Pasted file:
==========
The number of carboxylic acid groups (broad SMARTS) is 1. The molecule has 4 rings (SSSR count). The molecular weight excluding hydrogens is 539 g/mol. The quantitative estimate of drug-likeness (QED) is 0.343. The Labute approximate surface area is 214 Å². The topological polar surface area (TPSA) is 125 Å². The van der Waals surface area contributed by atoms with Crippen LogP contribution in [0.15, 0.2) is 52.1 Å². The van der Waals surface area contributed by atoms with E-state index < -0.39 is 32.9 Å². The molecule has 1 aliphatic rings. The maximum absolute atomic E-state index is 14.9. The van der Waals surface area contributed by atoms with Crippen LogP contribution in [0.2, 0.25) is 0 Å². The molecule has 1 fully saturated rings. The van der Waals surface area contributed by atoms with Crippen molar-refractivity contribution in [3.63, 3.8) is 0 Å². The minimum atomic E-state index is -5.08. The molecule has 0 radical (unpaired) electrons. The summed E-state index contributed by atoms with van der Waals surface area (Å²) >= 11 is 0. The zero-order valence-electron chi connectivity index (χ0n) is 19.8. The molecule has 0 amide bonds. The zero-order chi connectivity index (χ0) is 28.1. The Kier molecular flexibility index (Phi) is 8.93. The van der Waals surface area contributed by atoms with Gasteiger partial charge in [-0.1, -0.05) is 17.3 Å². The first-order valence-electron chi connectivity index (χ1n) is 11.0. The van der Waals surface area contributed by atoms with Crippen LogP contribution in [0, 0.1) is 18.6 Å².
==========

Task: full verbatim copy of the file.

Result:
The number of carboxylic acid groups (broad SMARTS) is 1. The molecule has 4 rings (SSSR count). The molecular weight excluding hydrogens is 539 g/mol. The quantitative estimate of drug-likeness (QED) is 0.343. The Labute approximate surface area is 214 Å². The topological polar surface area (TPSA) is 125 Å². The van der Waals surface area contributed by atoms with Crippen LogP contribution in [0.15, 0.2) is 52.1 Å². The van der Waals surface area contributed by atoms with E-state index < -0.39 is 32.9 Å². The molecule has 1 aliphatic rings. The maximum absolute atomic E-state index is 14.9. The van der Waals surface area contributed by atoms with Crippen LogP contribution in [0.2, 0.25) is 0 Å². The molecule has 1 fully saturated rings. The van der Waals surface area contributed by atoms with Crippen molar-refractivity contribution in [3.63, 3.8) is 0 Å². The minimum atomic E-state index is -5.08. The molecule has 0 radical (unpaired) electrons. The summed E-state index contributed by atoms with van der Waals surface area (Å²) >= 11 is 0. The zero-order valence-electron chi connectivity index (χ0n) is 19.8. The molecule has 0 amide bonds. The zero-order chi connectivity index (χ0) is 28.1. The Kier molecular flexibility index (Phi) is 8.93. The van der Waals surface area contributed by atoms with Gasteiger partial charge in [-0.1, -0.05) is 17.3 Å². The first-order valence-electron chi connectivity index (χ1n) is 11.0. The van der Waals surface area contributed by atoms with Crippen LogP contribution in [0, 0.1) is 18.6 Å².